It is easy to feel that something is not right about these acorns having such a small chance of becoming themselves. But the other side of the coin is that the primary purpose of the acorn is to serve in the continuing process of organic life on earth that eats itself and reproduces in order to serve its purpose. From this perspective it is natural for the potential to crush out the spark. It isn’t necessary for man participation in the necessity normal for organic life on earth. It is necessary for conscious evolution.

    Christianity begins with metanoia or the realization of a change in inner direction. Jesus referred to it but even those around him didn’t understand it.

    Luke 13:

    1 Now there were some present at that time who told Jesus about the Galileans whose blood Pilate had mixed with their sacrifices. 2 Jesus answered, “Do you think that these Galileans were worse sinners than all the other Galileans because they suffered this way? 3 I tell you, no! But unless you repent, you too will all perish. 4 Or those eighteen who died when the tower in Siloam fell on them—do you think they were more guilty than all the others living in Jerusalem? 5 I tell you, no! But unless you repent, you too will all perish.”
    *****************************

    This is the trouble. Before becoming capable of “choice” a person has to awaken to it. Metanoia, badly translated as repent, just means a change of inner direction that leads to inner growth analogous the kernel of life in the acorn.

    Those awakening to this new direction and becoming aware of the unfortunate state of the human condition naturally feel an objectively moral need to help in awakening to it.

    “The highest destiny of the individual is to serve rather than to rule “- Albert Einstein

    Of course this is absurd for cave life but isn’t it what Jesus chose when being tempted by the Devil?

  • Lewis says:

    Nick,
    My Anglicanism is so ultra-liberal that I have absolutely no problem with pantheism – in fact it makes sense to me that different cultures at different times would be provided withe different relative avatars to help guide them (how many admirers would a French-speaking Simone Weil manage to attract in 12th-century Russia?).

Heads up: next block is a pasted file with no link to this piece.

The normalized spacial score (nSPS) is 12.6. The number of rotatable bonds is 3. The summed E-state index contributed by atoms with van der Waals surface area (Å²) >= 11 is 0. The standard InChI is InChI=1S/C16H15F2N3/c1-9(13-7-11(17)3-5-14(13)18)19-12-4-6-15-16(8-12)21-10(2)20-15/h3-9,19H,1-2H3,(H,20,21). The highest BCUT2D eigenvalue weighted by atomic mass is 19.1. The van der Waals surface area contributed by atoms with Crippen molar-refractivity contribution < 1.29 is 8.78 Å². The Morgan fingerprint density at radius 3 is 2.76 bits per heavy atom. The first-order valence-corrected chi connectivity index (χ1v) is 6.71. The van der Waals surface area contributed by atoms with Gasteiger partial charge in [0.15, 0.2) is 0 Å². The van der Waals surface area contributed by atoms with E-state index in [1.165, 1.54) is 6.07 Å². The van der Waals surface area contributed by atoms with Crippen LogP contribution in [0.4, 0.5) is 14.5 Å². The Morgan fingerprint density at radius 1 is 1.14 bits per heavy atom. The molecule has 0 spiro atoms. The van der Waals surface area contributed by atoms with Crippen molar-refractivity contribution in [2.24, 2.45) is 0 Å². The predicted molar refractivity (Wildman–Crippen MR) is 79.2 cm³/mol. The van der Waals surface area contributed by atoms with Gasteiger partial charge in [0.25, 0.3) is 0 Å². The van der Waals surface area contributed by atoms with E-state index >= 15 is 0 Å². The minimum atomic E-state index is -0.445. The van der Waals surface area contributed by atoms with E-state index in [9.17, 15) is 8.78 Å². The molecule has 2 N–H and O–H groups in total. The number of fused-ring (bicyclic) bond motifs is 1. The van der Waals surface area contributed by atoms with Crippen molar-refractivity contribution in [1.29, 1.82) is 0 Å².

But I still have trouble with the “blind watchmaker”. Again, perhaps just a remnant of conditioning that I will someday outgrow, I am still struck by the unfathomable beauty and intricacy with which the Universe was created and operates. That man – or any other part of the matrix is in some way unimportant intuitively unexplains more than it explains. I believe, that like a canon, we are in an artistic relationship with God – He serves us AND we serve Him. If THIS process is the purpose, then I agree. The conscious quality IS determined by what we are, and in some small part we help to determine, through the choices we make through the fluxing destiny-paths offered what the process is. However entrancing and useful the analogy is, man is NOT an acorn. The acorn may well fall into rock to serve as food for another, but man has a SPARK, a SOUL to experience metanoia – the thought that a soul would be likewise, after millions of years of evolution, just sown aside is also somewhat insulting. I believe that the Universe is more efficient than that.
    And Nick, never believe that you are of “low importance”. If my own experience is not unique, I suspect that you have had a much further reaching impact in this blog than you are capable of expecting….
    Ron,
    Thank you for your kind and valued comments a couple of days ago — I needed them!!!
    Peace to all,